During the ceremony, the students took the Medical Student Oath, a promise to uphold the human aspects of medicine, such as sensitivity, compassion and respect for patients.
Kacie Jackson, president of the College of Medicine’s Class of 2012, is the first in her family to go to medical school. “I’m the most excited and terrified I’ve ever been all at the same time,” she said. “I’m looking forward to talking to patients, helping them, and showing them how they can help themselves.”
“Instead of professors, we now have patients as our teachers,” said Jackson in her speech to the class. “Yes, we will be healthcare providers, but also servants – and for that we should be very proud.”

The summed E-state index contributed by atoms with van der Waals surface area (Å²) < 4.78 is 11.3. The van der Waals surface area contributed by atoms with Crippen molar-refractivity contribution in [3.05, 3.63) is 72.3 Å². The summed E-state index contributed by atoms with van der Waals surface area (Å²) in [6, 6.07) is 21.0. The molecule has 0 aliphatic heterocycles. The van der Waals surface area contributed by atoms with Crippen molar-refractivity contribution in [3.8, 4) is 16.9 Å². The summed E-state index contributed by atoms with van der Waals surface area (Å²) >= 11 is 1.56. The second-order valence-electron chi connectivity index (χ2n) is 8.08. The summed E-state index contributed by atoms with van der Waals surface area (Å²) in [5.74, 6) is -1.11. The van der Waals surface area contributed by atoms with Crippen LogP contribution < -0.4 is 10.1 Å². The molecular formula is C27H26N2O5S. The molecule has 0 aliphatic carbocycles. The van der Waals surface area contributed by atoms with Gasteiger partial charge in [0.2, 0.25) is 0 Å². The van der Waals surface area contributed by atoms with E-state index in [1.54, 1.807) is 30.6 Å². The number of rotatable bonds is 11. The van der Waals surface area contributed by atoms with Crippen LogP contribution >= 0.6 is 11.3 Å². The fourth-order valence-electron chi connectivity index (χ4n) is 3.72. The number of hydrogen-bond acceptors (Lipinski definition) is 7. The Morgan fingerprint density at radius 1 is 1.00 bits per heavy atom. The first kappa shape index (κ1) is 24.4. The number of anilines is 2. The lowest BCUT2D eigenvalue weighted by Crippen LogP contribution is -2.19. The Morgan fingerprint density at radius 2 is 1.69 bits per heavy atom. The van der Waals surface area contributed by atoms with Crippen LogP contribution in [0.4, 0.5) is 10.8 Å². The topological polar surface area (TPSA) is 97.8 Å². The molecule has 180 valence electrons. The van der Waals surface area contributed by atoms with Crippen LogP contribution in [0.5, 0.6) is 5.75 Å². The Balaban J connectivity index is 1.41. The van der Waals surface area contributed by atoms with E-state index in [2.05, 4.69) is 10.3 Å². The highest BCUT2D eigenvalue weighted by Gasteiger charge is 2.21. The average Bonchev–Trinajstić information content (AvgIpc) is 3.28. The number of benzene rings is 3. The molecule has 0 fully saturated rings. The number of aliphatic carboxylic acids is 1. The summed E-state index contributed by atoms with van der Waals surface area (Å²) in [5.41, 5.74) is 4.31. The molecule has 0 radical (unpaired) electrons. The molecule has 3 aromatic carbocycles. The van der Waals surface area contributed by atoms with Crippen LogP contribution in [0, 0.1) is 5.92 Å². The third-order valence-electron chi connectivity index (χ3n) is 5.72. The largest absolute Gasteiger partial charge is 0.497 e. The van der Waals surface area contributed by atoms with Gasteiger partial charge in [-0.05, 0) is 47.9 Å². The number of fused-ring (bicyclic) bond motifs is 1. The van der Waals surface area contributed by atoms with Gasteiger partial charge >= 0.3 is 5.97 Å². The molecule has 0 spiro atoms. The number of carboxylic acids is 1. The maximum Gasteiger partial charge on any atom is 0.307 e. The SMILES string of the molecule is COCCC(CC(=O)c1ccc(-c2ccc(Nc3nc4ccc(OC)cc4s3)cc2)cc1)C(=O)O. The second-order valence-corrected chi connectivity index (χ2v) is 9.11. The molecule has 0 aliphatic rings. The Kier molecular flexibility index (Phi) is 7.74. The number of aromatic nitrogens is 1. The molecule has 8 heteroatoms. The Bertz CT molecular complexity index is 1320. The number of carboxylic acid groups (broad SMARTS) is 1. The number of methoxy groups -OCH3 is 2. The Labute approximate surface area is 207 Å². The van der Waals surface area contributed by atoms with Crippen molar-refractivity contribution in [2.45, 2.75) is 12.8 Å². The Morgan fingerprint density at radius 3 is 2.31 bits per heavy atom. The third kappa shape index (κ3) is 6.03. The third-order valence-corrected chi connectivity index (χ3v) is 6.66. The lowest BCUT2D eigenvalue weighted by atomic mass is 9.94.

William Perez, another medical student who received his white coat at the ceremony, has suffered from an immune deficiency his entire life. He said it was this medical condition that had a significant influence on his choice of profession. “There were always doctors and nurses helping me,” he said, “and that experience made me want to be a doctor -- so I can help others in the same way. This ceremony was a very proud, climactic moment in my life, and I had a great time.”
Dr. Wilson concluded her keynote speech with a quote from George Washington Carver that underscores many qualities the medical profession entails. “How far you go in life depends on your being tender with the young, compassionate with the aged, sympathetic with the striving and tolerant of the weak and strong. Because someday in your life you will have been all of these.”
The medical students began their third year on Monday, June 28.